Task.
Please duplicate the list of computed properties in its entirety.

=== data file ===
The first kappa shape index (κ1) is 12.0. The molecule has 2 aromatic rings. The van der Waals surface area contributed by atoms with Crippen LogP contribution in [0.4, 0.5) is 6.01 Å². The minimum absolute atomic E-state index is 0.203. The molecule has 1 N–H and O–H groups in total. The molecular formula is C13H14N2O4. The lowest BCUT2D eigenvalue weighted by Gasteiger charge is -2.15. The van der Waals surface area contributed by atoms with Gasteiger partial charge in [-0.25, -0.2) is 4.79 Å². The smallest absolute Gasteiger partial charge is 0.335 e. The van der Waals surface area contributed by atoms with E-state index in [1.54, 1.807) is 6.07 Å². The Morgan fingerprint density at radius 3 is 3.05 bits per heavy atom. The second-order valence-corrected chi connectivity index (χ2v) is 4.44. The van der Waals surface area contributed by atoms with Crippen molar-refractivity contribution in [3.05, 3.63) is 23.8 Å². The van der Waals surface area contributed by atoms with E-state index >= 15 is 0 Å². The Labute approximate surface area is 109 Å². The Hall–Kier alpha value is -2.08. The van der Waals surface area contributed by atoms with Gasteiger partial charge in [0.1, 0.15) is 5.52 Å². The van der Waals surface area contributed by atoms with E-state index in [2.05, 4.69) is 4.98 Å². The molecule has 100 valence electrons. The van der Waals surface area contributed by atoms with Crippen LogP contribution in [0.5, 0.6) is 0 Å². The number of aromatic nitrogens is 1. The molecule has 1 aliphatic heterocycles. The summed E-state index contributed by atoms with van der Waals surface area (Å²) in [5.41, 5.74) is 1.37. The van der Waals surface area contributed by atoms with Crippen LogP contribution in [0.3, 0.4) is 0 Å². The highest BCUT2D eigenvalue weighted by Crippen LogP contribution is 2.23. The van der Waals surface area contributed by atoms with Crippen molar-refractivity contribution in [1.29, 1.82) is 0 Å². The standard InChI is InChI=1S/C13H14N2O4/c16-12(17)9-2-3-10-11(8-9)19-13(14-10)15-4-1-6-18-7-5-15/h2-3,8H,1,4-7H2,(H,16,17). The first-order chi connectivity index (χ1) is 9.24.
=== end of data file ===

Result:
The first kappa shape index (κ1) is 12.0. The molecule has 2 aromatic rings. The van der Waals surface area contributed by atoms with Crippen LogP contribution in [0.4, 0.5) is 6.01 Å². The minimum absolute atomic E-state index is 0.203. The molecule has 1 N–H and O–H groups in total. The molecular formula is C13H14N2O4. The lowest BCUT2D eigenvalue weighted by Gasteiger charge is -2.15. The van der Waals surface area contributed by atoms with Gasteiger partial charge in [-0.25, -0.2) is 4.79 Å². The smallest absolute Gasteiger partial charge is 0.335 e. The van der Waals surface area contributed by atoms with E-state index in [1.54, 1.807) is 6.07 Å². The Morgan fingerprint density at radius 3 is 3.05 bits per heavy atom. The second-order valence-corrected chi connectivity index (χ2v) is 4.44. The van der Waals surface area contributed by atoms with Crippen molar-refractivity contribution in [3.05, 3.63) is 23.8 Å². The van der Waals surface area contributed by atoms with E-state index >= 15 is 0 Å². The Labute approximate surface area is 109 Å². The Hall–Kier alpha value is -2.08. The van der Waals surface area contributed by atoms with Gasteiger partial charge in [0.1, 0.15) is 5.52 Å². The van der Waals surface area contributed by atoms with E-state index in [2.05, 4.69) is 4.98 Å². The molecule has 100 valence electrons. The van der Waals surface area contributed by atoms with Crippen LogP contribution in [0.5, 0.6) is 0 Å². The number of aromatic nitrogens is 1. The molecule has 1 aliphatic heterocycles. The summed E-state index contributed by atoms with van der Waals surface area (Å²) in [5.41, 5.74) is 1.37. The van der Waals surface area contributed by atoms with Crippen LogP contribution in [0.3, 0.4) is 0 Å². The highest BCUT2D eigenvalue weighted by Crippen LogP contribution is 2.23. The van der Waals surface area contributed by atoms with Crippen molar-refractivity contribution in [1.29, 1.82) is 0 Å². The standard InChI is InChI=1S/C13H14N2O4/c16-12(17)9-2-3-10-11(8-9)19-13(14-10)15-4-1-6-18-7-5-15/h2-3,8H,1,4-7H2,(H,16,17). The first-order chi connectivity index (χ1) is 9.24.